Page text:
RCs do not generally proselytise in the sense of going out trying to convert people who do not otherwise show an interest, although we welcome conversations with people who do. If children are interested in converting without their parents, we would normally make them wait until at least 16, and even then between 16-18 they would still need parental consent. We really are not at all into converting 7 year olds.
If you seriously have misperceptions about the Catholic Church to this extent I think you have chosen the wrong school.
SalemBlackCat4 · 09/10/2018 12:15
I don't understand. It is a Catholic school. Of course they are going to push their religion hard. There are plenty of private schools and non-religious private schools you could have sent him to. You are being unreasonable and very foolish if you don't consent to him going to the Catholic church of which the Catholic private school is attached to. Why do parents like you do this? It is absolute absurd.
LibraryLurker · 09/10/2018 12:16
You are being unreasonable. It is a private catholic school, so a lot, admittedly not all) parents will have chosen it precisely because it teaches in a catholic ethos and they have the money to pay for it. If there was no demand for this kind of approach then the school, and those like it would soon close. You need to weigh up if the smaller classes and their accommodation of your child's SN outweigh your reservations about the school. If it was a state school and you had been forced to accept a faith school then there would be more sympathy for your position.
Hissy · 09/10/2018 12:17
What out of interest were you expecting?
If your DC has SN, and is more susceptible to mind moulding, you should never have sent him to a Catholic school. You will need to reconsider your choice for him, it's not going to work for him long term.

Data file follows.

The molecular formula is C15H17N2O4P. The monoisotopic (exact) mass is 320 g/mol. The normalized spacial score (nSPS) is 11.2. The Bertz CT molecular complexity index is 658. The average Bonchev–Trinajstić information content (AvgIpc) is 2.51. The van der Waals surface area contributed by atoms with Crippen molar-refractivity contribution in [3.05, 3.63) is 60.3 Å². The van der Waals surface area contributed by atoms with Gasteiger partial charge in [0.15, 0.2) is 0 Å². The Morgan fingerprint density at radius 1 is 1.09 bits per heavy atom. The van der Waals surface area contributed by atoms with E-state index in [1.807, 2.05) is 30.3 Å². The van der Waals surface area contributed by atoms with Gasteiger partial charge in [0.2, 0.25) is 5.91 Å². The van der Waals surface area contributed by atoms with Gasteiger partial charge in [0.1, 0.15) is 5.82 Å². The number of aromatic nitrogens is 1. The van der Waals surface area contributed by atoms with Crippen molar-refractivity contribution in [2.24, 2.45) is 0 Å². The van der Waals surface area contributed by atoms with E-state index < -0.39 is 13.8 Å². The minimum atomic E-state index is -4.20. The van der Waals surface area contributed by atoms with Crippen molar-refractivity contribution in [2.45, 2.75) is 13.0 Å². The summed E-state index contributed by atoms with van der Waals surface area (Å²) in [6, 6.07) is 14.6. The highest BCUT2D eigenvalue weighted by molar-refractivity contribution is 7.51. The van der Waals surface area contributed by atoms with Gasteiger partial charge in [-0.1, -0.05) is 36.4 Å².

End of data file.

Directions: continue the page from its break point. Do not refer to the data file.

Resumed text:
Sorry, but even you know YABU (((hug)))
MeAgainSparkle · 09/10/2018 12:18
Of course YABU. What a silly question. Catholic schools are hardcore in their indoctrination. Why on earth would you chose to send your child there if you don't respect or even have any interest in the religion? And to bleat "because it's a good school" is ridiculous if you can't accept that they will be underpinning Catholicism at the heart of their teaching.
Ellie56 · 09/10/2018 12:19
This is the nature of faith schools. I 've worked in a C of E school where about 98% of the children were Muslim, but we still took them regularly to the local Christian church and involved them in the important festivals. I've also worked in a Catholic school and the Faith ran through everything they did.
If your son is happy, he is making progress and his special needs are being met I would keep him there, but I wouldn't stop him from participating in anything, otherwise he will feel isolated.
ileclerc · 09/10/2018 12:21
DTs are in a catholic school, we are practising catholics and are n y4. They are in church or at mass for something most weeks, and i dont even know about it half the time until after it's happened.
By withrawing consent I would imagine you risk isolating him assuming most of the other kids are catholic. I remember a girl at my convent school who was Sikh and she was so upset not to be doing FHC with the rest of us.
Worth noting it will ramp up in year three if they are doing in school prep for FHC.
scaryteacher · 09/10/2018 12:23
Have you asked why they are visiting the Church OP. Could it part of the syllabus that children are introduced to different places of worship? Would you refuse permission if the visit were to a Synagogue/Gudwara/Temple or Mosque?
I went to RC Primary for a couple of years, and got to sit Mass out as we were CofE. I grew up to be eventually an agnostic RE teacher, so setting foot in a Church won't harm or indoctrinate your ds in any way, any more than weekly church attendance for most of my life til 16 did for me. I have a healthy appreciation of ecclesiastical architecture and church music, but no religious belief, much to my DM's distress.